Third-Party Regenerative Building Certification would kick Sustainability up a notch

For some, green building and sustainability are aspirational goals. For those of us that have been working in sustainability on a professional level, we are always on the lookout for the next evolution in third party standards and certification to take our projects to the next level.

Beyond “net zero” energy and water — in which a project produces as much, if not more, energy and or water than it will use — the next step in sustainability is a concept known as regenerative design. Described as a process-based approach to design, the goal is to “restore, renew or revitalize their own sources of energy and materials, creating sustainable systems that integrate the needs of society with the integrity of nature.”

To that end, Martin Brown has authored a book called FutuREstorative, Working Towards a New Sustainability. In an excerpt from the book, published at GreenBiz, Brown advocates for the establishment of a new third party standard for regenerative design:

While challenging traditional sustainability standards is now urgent and vital, it is important to remember that new regenerative standards start from different perspectives. The established certification standards (BREEAM, LEED, Green Star) emerged from an energy-environment-economics paradigm whose key driver was, and remains, energy performance and prevention of damage to the environment, within economic boundaries.

New restorative standards such as the Living Building Challenge and WELL Building Standard are, foremost, philosophies based on a set of ecological or health values. Secondly, they are advocacy tools for promoting a better way of addressing the design, construction and operation of buildings. Thirdly, they are a building certification or recognition-of-achievement scheme…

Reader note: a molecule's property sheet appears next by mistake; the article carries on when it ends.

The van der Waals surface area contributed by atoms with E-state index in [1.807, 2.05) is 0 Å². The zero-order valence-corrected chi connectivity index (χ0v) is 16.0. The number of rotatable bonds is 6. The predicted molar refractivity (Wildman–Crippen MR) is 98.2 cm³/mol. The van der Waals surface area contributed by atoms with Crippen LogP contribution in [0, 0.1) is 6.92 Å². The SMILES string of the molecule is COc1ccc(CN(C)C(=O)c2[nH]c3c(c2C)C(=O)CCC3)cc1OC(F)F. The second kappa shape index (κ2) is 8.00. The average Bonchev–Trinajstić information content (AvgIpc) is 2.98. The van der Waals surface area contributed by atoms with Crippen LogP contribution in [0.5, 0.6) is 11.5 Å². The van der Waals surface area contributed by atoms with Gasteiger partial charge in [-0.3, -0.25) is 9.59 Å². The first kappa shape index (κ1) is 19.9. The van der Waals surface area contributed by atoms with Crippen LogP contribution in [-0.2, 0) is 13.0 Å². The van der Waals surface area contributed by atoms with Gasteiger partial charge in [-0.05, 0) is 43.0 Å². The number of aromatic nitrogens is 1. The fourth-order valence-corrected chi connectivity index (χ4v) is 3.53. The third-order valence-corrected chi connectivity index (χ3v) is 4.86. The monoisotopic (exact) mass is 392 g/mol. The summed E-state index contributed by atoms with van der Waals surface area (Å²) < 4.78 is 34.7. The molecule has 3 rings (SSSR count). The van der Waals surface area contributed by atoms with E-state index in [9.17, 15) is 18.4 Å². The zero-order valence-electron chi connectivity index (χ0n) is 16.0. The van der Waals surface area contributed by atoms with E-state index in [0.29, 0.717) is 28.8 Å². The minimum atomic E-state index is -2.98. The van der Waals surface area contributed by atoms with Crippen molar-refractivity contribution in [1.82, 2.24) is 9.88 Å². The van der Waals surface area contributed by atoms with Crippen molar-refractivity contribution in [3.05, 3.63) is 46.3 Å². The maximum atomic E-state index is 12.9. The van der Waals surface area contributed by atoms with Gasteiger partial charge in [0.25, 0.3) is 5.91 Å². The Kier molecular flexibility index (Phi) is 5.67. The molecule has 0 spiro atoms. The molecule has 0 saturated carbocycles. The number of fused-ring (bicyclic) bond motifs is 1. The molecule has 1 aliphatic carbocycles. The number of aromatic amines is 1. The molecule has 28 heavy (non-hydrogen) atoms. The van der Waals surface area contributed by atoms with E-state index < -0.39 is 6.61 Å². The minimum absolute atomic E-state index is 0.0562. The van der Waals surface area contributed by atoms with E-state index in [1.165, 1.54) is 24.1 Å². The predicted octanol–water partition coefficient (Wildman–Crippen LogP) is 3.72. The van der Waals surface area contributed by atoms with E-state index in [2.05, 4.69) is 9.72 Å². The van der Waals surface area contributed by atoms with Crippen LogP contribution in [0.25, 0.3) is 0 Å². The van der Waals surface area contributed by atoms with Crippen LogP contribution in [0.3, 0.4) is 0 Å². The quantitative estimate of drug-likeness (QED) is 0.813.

But it is a disruption that is necessary. And in many ways the scene is set, with the digitalization of design, construction and operation through Building Information Management approaches, the increase in smart, Internet of Things technologies in buildings, the popularity of the LEED Dynamic Plaque and other real-time sustainability monitors. All of which have the potential, individually or more rapidly through converging, to disrupt sustainability standards.

Well worth a read, if for no other reason than to catch a glimpse of where sustainability in the built environment is headed to next.

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